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Cedar Waxwing Profile

Drs. Foster & Smith Educational Staff
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Cedar Waxwing
The Cedar Waxwing was named for its love of red cedar fruits and for the bright red, waxy material that forms on an adult's wing feathers. These birds socialize in flocks and have the unique and endearing habit of sharing their food with one another.

Adult birds show little fear of humans. In fact, in spring and summer when nesting begins, they have been known to pluck hairs from human heads to line their nest.

Interesting Facts:
Family: Bombycillidae
Scientific Name: Bombycilla ceororum
Location: Cedar Waxwings can be found throughout North America. Their summer range is as far north as northern Canada and Alaska. However, the vast majority of Cedar Waxwings are found in the northeastern United States, as well as the Great Lakes region and southern Ontario. Smaller concentrations can be found in the coastal areas of Washington, Oregon, and California. They prefer coniferous and birch forests in the north; as well as open woodlands, fields, farms, orchards, plantations, and suburban gardens.
Migration: The Cedar Waxwing is often thought to wander in search of food, but not migrate. During winter, their range can extend as far south as Costa Rica and as far north as southern Canada depending on the amount of fruit available for foraging. Wintering birds will normally gather in central Texas in oak and juniper trees, as well as Alabama and eastern Mississippi.
Nesting: Cedar Waxwings are late nesters; they begin nesting in June through September (when fruit crops become ripe and plentiful). Nests are made from twigs, grasses, weeds, pine needles, and moss. Females lay 3-5 eggs and incubate them for 12-16 days. Eggs are pale gray or blue-gray with black or dark brown spots. Nestlings will leave the nest within 14-18 days. These birds generally have only one brood per year.
Diet: Cedar WaxwingA Cedar Waxwing loves fruits. It eats 70% of its diet in fruit and berries. The rest of its diet is made up of insects, tree sap, and flower petals from apple and pecan trees. Waxwings have been known to overeat - at times they get so stuffed they can barely move. They also can become confused or dizzy if they eat overripe berries. When this happens, human hands can catch them easily.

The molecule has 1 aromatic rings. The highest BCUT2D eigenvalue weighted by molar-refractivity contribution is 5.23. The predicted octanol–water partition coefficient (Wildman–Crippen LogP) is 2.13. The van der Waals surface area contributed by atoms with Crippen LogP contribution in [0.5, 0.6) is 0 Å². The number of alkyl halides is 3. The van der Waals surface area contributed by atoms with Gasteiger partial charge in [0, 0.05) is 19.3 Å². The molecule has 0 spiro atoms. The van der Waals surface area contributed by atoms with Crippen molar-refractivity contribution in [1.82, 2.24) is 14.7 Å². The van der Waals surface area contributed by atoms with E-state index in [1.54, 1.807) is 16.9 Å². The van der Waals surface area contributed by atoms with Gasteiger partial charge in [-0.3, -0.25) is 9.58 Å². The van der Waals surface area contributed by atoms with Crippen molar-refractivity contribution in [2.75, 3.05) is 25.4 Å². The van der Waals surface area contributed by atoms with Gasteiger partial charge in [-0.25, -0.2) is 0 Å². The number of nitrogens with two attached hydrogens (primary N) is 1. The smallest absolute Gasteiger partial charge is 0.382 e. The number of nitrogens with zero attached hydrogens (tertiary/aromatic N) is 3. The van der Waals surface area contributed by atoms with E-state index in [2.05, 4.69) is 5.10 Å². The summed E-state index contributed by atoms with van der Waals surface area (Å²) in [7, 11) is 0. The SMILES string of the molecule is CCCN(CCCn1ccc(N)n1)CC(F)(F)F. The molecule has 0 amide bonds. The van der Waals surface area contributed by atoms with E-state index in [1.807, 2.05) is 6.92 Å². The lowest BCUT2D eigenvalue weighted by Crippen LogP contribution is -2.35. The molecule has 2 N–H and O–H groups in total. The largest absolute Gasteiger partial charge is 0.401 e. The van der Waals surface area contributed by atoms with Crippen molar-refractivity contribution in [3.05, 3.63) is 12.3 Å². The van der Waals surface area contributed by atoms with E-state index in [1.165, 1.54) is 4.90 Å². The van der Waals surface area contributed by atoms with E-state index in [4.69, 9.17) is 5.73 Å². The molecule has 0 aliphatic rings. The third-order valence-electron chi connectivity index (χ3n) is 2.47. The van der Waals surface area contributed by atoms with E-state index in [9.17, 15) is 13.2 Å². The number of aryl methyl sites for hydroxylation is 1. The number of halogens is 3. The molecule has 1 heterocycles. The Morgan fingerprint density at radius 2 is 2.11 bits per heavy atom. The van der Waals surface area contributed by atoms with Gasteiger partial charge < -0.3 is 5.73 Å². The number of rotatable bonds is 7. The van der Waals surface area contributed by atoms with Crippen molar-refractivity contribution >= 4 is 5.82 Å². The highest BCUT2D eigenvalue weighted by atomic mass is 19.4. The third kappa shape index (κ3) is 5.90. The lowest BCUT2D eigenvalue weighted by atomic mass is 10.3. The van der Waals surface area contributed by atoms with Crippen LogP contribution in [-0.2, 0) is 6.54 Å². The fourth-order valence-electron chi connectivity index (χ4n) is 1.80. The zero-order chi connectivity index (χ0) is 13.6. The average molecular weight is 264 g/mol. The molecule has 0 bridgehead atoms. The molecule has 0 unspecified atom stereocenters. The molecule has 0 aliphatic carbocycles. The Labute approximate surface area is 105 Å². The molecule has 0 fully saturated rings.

Size and Color: The Cedar Waxwing typically grows from 6-1/2" to 8" long. It has a wingspan of 11" to 12-1/2". The male and female are almost identical in looks. Each is brown crested with brown turning to gray closer to the tail. They have a black mask outlined in white and a yellow underbelly. Wingtips have a red wax-like substance on the secondary feathers. They have a yellow tip on their tail. The only difference between male and female is that the male has a black throat while the female's is dark brown.
Special Characteristics:
  • Cedar Waxwings form flocks of anywhere from 30 to 100. In rare cases, up to 1,000 have been found flocked together.

  • They are very polite when they eat. They eat in shifts. One group feeds first then moves out of the way as the next group comes in. This is the exact opposite of most birds, who may flock together to find food, but will compete vigorously once the food is found.

  • Cedar Waxwings are often found nesting later in the season than most birds. This is because they depend on a fruit diet, and it takes longer into the season for fruit to ripen.
Attract Them: If you've ever seen these incredible birds up close, you already know you'll want to see more of them in your yard. They love fruit or berry-producing trees and shrubs, such as choke cherry, mulberry, and red cedar. These friendly and social birds are also a thirsty bunch. Provide them with a water source, whether through a birdbath or garden pond.
Life Span: The oldest on record was 8 years.
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